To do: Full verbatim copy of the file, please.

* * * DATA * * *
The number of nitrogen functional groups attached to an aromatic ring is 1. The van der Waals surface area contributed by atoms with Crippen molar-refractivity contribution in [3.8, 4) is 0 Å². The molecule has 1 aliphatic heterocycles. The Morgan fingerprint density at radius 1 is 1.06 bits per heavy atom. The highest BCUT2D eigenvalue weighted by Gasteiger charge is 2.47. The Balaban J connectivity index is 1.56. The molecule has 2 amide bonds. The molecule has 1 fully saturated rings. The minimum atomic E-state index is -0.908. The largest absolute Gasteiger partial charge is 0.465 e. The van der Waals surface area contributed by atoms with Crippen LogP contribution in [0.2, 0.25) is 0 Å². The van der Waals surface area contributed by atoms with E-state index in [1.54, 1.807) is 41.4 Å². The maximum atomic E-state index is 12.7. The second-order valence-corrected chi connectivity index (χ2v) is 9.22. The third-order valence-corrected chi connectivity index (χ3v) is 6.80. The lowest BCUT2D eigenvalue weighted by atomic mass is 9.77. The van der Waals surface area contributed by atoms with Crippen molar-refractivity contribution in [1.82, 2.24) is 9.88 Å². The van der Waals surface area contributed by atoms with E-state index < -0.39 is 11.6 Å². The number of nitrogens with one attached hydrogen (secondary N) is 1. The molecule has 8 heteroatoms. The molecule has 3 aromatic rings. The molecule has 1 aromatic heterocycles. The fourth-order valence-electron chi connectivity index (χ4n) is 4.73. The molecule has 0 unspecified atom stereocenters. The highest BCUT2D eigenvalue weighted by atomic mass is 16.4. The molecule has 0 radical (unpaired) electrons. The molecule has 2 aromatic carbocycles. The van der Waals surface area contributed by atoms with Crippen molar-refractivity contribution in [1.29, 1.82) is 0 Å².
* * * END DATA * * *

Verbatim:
The number of nitrogen functional groups attached to an aromatic ring is 1. The van der Waals surface area contributed by atoms with Crippen molar-refractivity contribution in [3.8, 4) is 0 Å². The molecule has 1 aliphatic heterocycles. The Morgan fingerprint density at radius 1 is 1.06 bits per heavy atom. The highest BCUT2D eigenvalue weighted by Gasteiger charge is 2.47. The Balaban J connectivity index is 1.56. The molecule has 2 amide bonds. The molecule has 1 fully saturated rings. The minimum atomic E-state index is -0.908. The largest absolute Gasteiger partial charge is 0.465 e. The van der Waals surface area contributed by atoms with Crippen LogP contribution in [0.2, 0.25) is 0 Å². The van der Waals surface area contributed by atoms with E-state index in [1.54, 1.807) is 41.4 Å². The maximum atomic E-state index is 12.7. The second-order valence-corrected chi connectivity index (χ2v) is 9.22. The third-order valence-corrected chi connectivity index (χ3v) is 6.80. The lowest BCUT2D eigenvalue weighted by atomic mass is 9.77. The van der Waals surface area contributed by atoms with Crippen molar-refractivity contribution in [1.82, 2.24) is 9.88 Å². The van der Waals surface area contributed by atoms with E-state index < -0.39 is 11.6 Å². The number of nitrogens with one attached hydrogen (secondary N) is 1. The molecule has 8 heteroatoms. The molecule has 3 aromatic rings. The molecule has 1 aromatic heterocycles. The fourth-order valence-electron chi connectivity index (χ4n) is 4.73. The molecule has 0 unspecified atom stereocenters. The highest BCUT2D eigenvalue weighted by atomic mass is 16.4. The molecule has 0 radical (unpaired) electrons. The molecule has 2 aromatic carbocycles. The van der Waals surface area contributed by atoms with Crippen molar-refractivity contribution in [1.29, 1.82) is 0 Å².